Religion is a complex concept that can be defined in multiple ways. For example, Merriam-Webster’s Collegiate Dictionary defines it as “belief in and worship of a superhuman controlling power or powers”, while the Concise Oxford English Dictionary takes a more functional approach to the term by defining it as “a form of life with distinctive practices that unite people into a moral community”.
Scholars are aware that the definition they choose determines their understanding of religion; thus, the question of how to define the term shapes much of religious study. As such, a number of scholars have attempted to address this problem by shifting the focus from hidden mental states to visible institutional structures (Schilbrack 2021).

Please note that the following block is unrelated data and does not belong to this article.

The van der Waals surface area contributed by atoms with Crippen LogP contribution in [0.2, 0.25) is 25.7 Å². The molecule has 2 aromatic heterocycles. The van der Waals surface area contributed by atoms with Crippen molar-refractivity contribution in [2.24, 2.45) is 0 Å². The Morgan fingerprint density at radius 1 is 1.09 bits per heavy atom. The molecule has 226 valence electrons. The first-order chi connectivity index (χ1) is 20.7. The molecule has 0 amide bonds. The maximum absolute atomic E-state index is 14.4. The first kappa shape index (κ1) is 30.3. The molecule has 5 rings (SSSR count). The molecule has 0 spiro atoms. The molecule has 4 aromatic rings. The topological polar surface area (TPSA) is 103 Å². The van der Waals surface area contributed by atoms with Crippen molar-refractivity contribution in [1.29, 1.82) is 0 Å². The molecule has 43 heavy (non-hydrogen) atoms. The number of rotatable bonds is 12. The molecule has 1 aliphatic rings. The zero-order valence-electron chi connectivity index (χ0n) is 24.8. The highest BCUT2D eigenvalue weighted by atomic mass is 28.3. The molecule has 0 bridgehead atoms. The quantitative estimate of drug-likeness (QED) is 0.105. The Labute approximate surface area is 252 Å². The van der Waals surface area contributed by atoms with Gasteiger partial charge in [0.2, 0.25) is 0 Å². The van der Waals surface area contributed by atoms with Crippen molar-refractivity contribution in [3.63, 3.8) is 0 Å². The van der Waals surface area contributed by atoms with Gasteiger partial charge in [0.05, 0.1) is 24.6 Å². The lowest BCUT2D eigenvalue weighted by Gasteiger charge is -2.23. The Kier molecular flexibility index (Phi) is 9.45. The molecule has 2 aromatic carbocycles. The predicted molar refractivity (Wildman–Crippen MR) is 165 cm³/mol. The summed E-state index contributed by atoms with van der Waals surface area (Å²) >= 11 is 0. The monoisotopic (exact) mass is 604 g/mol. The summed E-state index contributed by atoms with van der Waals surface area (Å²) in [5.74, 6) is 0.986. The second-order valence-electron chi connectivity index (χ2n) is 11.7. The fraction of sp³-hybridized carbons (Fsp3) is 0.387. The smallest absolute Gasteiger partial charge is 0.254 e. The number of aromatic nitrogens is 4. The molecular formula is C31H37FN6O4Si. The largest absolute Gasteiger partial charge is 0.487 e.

The result of this move is the development of social taxons that impose a hierarchy on the different cultural types they describe, including the category of Religion. This has led to criticisms that such taxons are non-reflexive, ignoring the fact that they also impose hierarchies on the social genus of which they speak.
Regardless of how one defines the category, most scholars agree that there is a link between religion and day-to-day behavior. Furthermore, the emergence of a global network of religions demonstrates that religion is not simply a phenomenon of the past but an enduring human need. In addition, the latest Pew Research Center data show that religious Americans tend to be more engaged in their families and communities than those who are not religious.